During the current pandemic President Trump has resisted safety precautions like distancing and wearing face masks. His reaction to the first 100,000 deaths was to congratulate his administration because it wasn’t worse. And he insisted on having an indoor rally Saturday night in a 19,000-seat stadium in Tulsa, two days after Oklahoma hit a record number of new cases—450.
Unfortunately, the president’s cavalier attitude toward death doesn’t begin and end with this coronavirus. While the public has been preoccupied with the pandemic, the Environmental Protection Agency has been working to rescind protections.
The New York Times recently credited the Trump administration with rolling back 66 environmental rules, including eight since March, and working on 34 more.
Three important recent changes ended restrictions on mercury and perchlorate pollution, and wreaked havoc on the Clean Water Act.
In 2018 the EPA asserted that mercury restrictions weren’t cost effective, i.e. the cost of removing mercury from burning coal was more than the cost of dealing with resulting health problems and deaths. This spring an agency study produced numbers supporting that assertion, and the EPA ended the restrictions.
Some background. One, in a letter last summer, the power utilities and labor groups involved pointed out that mercury emissions had been reduced by nearly 90 percent since regulations began and asked that the current standards be kept.
Two, the head of the EPA, Andrew Wheeler, was formerly a lobbyist representing coal magnate Edward Murray who’s been pushing a pro-coal action plan that includes getting out of the Paris Agreement and halving the EPA’s workforce.
And three, mercury poisoning causes “neurological disorders, heart and lung problems, and compromised immune systems” (AP, Dec. 2019). It is especially dangerous to unborn babies and young children.
So, it’s now government policy that preventing 11,000 ‘premature deaths’ is not worth the cost of running and maintaining scrubbers that are already installed.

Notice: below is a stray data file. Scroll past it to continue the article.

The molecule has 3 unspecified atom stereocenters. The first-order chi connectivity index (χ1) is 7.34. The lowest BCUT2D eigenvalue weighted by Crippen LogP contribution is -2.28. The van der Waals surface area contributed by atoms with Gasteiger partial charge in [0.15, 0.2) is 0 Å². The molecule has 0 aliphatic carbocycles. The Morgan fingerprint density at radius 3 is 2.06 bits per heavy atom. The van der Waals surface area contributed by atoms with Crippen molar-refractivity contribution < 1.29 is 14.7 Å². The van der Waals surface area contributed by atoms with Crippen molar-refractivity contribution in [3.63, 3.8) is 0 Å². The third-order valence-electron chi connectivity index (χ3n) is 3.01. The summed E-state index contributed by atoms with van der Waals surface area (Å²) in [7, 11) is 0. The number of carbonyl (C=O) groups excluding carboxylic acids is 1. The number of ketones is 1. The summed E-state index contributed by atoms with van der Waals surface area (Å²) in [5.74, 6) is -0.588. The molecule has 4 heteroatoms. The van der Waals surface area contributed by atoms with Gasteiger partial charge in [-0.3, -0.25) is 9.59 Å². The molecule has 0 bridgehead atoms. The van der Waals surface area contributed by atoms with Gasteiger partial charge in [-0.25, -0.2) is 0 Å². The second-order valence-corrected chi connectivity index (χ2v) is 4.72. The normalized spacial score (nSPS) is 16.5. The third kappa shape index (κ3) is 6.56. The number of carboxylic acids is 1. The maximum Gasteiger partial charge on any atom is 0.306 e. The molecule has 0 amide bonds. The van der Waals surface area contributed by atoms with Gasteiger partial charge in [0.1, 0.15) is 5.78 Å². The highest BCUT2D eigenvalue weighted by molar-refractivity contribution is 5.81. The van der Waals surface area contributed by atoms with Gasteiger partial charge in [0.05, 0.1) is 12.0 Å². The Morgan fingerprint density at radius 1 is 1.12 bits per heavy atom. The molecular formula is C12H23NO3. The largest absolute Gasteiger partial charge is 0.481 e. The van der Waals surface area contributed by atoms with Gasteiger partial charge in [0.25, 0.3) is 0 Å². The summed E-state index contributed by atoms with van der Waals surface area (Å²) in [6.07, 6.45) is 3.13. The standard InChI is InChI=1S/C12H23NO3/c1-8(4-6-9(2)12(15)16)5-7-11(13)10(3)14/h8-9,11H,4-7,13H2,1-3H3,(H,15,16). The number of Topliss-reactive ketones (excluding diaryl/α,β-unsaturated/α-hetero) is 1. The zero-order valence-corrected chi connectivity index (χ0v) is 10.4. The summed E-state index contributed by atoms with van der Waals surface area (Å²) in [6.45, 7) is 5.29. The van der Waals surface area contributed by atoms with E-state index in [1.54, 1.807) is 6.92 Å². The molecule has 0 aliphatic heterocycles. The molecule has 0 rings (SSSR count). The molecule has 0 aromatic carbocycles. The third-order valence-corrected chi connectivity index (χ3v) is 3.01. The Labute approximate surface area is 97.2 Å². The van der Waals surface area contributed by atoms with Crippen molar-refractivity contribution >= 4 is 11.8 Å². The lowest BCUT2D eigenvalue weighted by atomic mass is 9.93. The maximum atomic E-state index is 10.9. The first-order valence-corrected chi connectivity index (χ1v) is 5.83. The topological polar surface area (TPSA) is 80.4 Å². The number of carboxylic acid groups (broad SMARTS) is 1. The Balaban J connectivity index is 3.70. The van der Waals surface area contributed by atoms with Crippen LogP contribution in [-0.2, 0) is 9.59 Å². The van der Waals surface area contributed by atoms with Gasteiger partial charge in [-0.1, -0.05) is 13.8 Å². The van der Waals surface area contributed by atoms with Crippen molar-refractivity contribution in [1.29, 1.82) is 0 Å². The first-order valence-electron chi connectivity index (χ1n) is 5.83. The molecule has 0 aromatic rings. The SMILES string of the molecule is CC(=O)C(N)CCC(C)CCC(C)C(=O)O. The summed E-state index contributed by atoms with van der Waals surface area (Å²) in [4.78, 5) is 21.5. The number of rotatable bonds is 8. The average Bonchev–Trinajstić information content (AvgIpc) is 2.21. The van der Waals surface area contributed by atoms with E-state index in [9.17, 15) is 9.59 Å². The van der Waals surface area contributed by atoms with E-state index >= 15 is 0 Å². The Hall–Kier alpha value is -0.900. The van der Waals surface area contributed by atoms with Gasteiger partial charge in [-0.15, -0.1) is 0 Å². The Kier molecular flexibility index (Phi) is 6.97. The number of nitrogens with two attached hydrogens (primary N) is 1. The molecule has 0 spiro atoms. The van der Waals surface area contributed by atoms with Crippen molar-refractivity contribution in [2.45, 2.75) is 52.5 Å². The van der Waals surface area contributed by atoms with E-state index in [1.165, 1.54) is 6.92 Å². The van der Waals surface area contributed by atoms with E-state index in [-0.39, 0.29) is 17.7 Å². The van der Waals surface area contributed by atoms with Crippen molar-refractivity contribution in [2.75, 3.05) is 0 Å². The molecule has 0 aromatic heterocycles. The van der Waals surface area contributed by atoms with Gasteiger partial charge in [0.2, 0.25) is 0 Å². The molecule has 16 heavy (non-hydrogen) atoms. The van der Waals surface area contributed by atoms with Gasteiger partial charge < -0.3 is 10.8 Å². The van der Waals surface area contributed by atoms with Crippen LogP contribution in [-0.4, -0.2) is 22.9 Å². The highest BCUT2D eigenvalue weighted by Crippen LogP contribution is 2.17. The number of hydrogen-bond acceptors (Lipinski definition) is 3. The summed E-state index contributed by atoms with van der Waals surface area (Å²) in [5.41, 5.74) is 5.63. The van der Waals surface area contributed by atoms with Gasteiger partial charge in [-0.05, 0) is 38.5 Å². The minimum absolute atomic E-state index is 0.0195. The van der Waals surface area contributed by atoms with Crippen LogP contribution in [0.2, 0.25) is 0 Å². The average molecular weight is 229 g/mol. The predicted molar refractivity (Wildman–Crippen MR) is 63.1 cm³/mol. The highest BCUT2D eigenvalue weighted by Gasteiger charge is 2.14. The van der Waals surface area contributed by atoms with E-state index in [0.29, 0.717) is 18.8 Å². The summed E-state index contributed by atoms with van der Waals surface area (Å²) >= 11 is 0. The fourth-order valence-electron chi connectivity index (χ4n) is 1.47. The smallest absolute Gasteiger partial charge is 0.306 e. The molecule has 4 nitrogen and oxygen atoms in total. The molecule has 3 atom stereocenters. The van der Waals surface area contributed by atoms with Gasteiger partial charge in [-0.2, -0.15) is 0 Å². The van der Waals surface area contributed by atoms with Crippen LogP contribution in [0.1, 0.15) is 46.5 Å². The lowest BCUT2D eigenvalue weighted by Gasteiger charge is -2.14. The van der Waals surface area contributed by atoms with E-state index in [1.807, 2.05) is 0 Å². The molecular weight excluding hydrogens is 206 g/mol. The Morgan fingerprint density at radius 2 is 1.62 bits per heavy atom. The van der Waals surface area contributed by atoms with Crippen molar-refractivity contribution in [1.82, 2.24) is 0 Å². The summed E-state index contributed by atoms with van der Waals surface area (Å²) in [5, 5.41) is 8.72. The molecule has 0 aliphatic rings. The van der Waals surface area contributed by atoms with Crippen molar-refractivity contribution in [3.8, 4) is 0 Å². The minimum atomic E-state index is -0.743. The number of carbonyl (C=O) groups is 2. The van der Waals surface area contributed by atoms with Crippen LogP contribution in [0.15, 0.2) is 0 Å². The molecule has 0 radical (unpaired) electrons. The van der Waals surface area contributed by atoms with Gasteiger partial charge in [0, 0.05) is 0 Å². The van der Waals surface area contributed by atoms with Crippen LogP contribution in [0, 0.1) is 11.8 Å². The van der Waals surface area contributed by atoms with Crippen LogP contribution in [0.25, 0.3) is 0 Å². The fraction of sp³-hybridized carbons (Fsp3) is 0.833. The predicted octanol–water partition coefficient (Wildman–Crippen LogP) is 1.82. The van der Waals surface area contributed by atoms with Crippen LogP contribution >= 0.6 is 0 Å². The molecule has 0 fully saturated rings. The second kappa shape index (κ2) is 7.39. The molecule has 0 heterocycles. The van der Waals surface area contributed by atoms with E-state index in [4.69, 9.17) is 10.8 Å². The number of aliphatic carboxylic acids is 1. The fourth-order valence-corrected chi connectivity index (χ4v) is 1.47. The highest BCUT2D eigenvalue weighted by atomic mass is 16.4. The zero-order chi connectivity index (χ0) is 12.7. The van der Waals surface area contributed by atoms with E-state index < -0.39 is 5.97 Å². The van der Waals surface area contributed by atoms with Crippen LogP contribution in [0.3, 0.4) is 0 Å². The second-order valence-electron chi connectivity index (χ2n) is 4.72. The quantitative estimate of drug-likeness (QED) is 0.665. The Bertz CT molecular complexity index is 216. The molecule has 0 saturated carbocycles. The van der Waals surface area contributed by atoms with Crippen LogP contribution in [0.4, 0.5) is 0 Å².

Last year the EPA proposed allowing perchlorate pollution—a compound which suppresses thyroid activity and can hurt brain function—at levels up to three times higher than what is considered safe.
A federal court ordered the EPA to set a new standard by this month.
Last month the EPA basically said no; it will leave regulation up to state and local governments.
Perchlorate poisoning can be reversed but the effects on brain development of fetuses, newborns, and children cannot.
But Trump did promise to cut regulations, didn’t he?
A third recent EPA ruling places the responsibility for regulating up to 60% of the country’s water up to state and local governments. The Federal Clean Water Act is now limited only to major waterways and adjacent wetlands.
That is, the federal government is fine with most of America’s wetlands now fair game for real estate developers, and it will ignore most settling ponds and factory waste.
Just how the EPA plans to keep the Snake and Clearwater rivers remotely healthy while having no control over discharges into the many streams and canals that flow into them is a mystery.
Today many state and local governments are already incapable of keeping their drinking water free of chemical carcinogens and bacteria. The Center for Disease Control estimates illnesses caused by polluted public water systems at between 4 million and 32 million each year. That big of a range indicates we aren’t keeping records.
If you’re thinking that the Trump administration supports state and local control, forget it. Trump ended California’s right to set its own auto emissions standards last November.
No, this administration values industry profits over public health. It’s aiming to bring back the smog, stinking rivers, and lower life expectancies of the 1950s and 1960s.